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Ex-Stanford Swimmer Gets Light Sex Assault Sentence

A Stanford University swimmer who was planning to compete in the Olympics will be spending the next few months in county jail, the next few years on probation, and the rest of his life on the sex offender registry. But as bad as that sounds, the defendant, Brock Turner, received a light sentence given the severity of his crimes.

Turner, 20, was convicted in March of three felony counts for his January, 2015 assault on a passed-out drunk woman on the Stanford campus outside of a frat party. This week he was sentenced for the charges, which were assault with intent to commit rape of an intoxicated person and two counts of sexually penetrating an unconscious person with a foreign object, reports the San Jose Mercury News.

The Incident

Turner's victim was a former college student who had attended a party with friends. After drinking too much, she was reportedly passed out when two Swedish Stanford students passed by; they spotted Turner thrusting himself onto her on the ground. They chased Turner and called the police and the victim woke up hours later on a hospital gurney.

She testified at the hearing about her difficulties since the incident, including being alienated, depressed, and having to quit her job due to emotional issues. The victim insisted that a probation sentence for Turner was unacceptable and the judge seemed to hear that, sending Turner to jail, putting him on probation, and ensuring that his sex offender status will remain with him by forcing him to register.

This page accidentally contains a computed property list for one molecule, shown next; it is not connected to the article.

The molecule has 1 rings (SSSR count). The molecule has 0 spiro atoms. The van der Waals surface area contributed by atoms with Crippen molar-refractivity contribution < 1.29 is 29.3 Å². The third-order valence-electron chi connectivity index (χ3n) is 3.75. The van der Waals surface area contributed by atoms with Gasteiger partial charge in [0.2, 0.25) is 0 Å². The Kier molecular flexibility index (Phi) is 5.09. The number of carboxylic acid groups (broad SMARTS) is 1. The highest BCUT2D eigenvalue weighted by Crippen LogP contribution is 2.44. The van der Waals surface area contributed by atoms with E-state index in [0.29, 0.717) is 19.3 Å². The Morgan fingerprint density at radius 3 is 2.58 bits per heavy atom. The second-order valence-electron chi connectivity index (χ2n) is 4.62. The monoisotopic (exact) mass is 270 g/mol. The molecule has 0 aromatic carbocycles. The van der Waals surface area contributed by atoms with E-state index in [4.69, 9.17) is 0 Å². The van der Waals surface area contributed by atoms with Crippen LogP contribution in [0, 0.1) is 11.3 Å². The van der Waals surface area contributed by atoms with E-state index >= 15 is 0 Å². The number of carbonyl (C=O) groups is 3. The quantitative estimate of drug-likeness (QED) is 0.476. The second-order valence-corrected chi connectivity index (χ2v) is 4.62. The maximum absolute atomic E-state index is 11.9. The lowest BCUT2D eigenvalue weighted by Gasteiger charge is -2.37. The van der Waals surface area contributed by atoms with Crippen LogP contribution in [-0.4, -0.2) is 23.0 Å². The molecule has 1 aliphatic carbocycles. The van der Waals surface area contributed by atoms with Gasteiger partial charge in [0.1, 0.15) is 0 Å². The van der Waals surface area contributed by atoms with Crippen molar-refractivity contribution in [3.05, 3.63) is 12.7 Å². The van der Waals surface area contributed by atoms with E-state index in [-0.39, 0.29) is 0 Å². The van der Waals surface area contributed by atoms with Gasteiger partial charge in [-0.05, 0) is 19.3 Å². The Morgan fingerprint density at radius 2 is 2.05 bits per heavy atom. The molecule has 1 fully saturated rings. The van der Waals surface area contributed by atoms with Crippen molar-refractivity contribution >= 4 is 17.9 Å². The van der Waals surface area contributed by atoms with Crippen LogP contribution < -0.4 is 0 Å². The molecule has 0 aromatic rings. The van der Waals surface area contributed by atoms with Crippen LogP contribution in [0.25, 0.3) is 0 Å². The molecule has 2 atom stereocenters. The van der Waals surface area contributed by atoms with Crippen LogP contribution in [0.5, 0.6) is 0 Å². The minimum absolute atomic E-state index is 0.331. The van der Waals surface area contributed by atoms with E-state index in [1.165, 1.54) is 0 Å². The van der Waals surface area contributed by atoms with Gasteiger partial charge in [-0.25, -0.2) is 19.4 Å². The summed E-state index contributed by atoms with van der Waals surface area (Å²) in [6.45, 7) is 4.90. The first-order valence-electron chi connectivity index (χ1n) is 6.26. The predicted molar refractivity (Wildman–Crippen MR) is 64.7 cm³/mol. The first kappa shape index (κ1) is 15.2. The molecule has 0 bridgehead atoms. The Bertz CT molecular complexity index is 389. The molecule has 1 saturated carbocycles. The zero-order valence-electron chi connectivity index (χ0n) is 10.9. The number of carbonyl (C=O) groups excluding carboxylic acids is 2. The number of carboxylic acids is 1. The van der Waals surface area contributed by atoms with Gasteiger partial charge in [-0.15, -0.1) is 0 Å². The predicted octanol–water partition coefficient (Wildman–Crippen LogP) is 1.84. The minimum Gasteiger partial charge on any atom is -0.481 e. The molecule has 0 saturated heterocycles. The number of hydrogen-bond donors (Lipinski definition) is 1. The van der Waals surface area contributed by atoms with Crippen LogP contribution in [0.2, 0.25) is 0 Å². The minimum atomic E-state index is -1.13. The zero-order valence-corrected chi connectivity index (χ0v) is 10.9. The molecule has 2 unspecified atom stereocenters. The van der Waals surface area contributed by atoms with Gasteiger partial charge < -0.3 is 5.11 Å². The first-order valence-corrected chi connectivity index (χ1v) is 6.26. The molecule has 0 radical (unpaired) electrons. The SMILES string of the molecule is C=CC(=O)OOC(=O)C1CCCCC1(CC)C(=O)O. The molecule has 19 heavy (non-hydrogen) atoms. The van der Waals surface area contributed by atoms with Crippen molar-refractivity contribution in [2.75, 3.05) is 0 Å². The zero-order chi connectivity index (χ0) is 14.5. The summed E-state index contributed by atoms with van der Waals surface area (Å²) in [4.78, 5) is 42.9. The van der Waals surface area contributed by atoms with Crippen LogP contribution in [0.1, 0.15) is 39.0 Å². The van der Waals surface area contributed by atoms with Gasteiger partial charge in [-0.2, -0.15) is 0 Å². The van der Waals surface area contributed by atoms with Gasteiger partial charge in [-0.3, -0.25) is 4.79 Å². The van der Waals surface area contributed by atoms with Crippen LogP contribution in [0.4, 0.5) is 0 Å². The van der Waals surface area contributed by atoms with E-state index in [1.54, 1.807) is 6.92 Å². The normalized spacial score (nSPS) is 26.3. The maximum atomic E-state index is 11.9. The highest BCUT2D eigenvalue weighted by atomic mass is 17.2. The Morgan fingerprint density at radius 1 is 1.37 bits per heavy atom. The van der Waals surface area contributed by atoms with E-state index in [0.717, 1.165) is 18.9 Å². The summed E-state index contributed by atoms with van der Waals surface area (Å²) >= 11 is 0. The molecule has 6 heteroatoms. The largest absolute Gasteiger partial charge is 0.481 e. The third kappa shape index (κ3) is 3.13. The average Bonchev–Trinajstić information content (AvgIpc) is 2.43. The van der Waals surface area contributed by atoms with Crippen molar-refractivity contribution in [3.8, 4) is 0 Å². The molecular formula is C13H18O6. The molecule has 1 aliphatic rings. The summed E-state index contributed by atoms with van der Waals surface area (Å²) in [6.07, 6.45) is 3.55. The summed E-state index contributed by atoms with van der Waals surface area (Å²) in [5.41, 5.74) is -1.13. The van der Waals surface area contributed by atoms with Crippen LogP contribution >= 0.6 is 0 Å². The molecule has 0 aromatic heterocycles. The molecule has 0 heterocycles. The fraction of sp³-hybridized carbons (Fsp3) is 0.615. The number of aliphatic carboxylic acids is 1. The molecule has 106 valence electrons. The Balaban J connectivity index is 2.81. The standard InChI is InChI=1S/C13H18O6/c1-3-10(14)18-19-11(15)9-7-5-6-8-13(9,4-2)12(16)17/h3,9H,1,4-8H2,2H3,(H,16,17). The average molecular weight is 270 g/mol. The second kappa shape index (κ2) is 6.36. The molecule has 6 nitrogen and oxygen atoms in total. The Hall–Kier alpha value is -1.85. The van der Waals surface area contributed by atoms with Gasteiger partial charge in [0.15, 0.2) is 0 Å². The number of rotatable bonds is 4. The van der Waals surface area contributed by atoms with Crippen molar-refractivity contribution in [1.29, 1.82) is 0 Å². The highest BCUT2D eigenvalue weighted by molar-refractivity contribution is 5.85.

Sentencing Considerations

Turner could have spent up to six years in prison on the charges but was given six months in the county jail. The sentence recognizes his lack of criminal record and positive testimony about his quality of character. According to reports, the victim -- who was surrounded by friends and family in the courtroom -- appeared stoic as Turner's relatively light sentence was announced. He was remanded to county jail after the hearing and can be released in three months for good behavior.

Santa Clara Superior Court Judge Aaron Persky acknowledged the difficulty of his job, trying to balance the jury's verdict, the information that came to light during the trial, and sentencing memos filed by both sides that included character witnesses for Turner. "The trial is a search for the truth," Persky said. "It's an imperfect process."

Considering Imperfection

It is imperfect indeed, an imperfect process in an imperfect system. While it is true that Turner was a promising youth with no criminal past, shouldn't we expect more from an athlete at Stanford than we do kids with no privilege? This case demonstrates how the criminal justice system favors those who already have a lot.

It rewards a sense of entitlement by making punishments for the privileged less harsh in part because they have more to lose than poor kids. Plus, it gives those who got the best chances to begin with, the best second chances.

Accused?

If you have been accused of a crime, talk to a lawyer and start working on your defense. Many attorneys consult for free or a minimal fee and will be happy to assess your case.

Editor's note, May 8, 2016: This article originally stated that the victim was a current student. However, she was a former student at the time of the incident.

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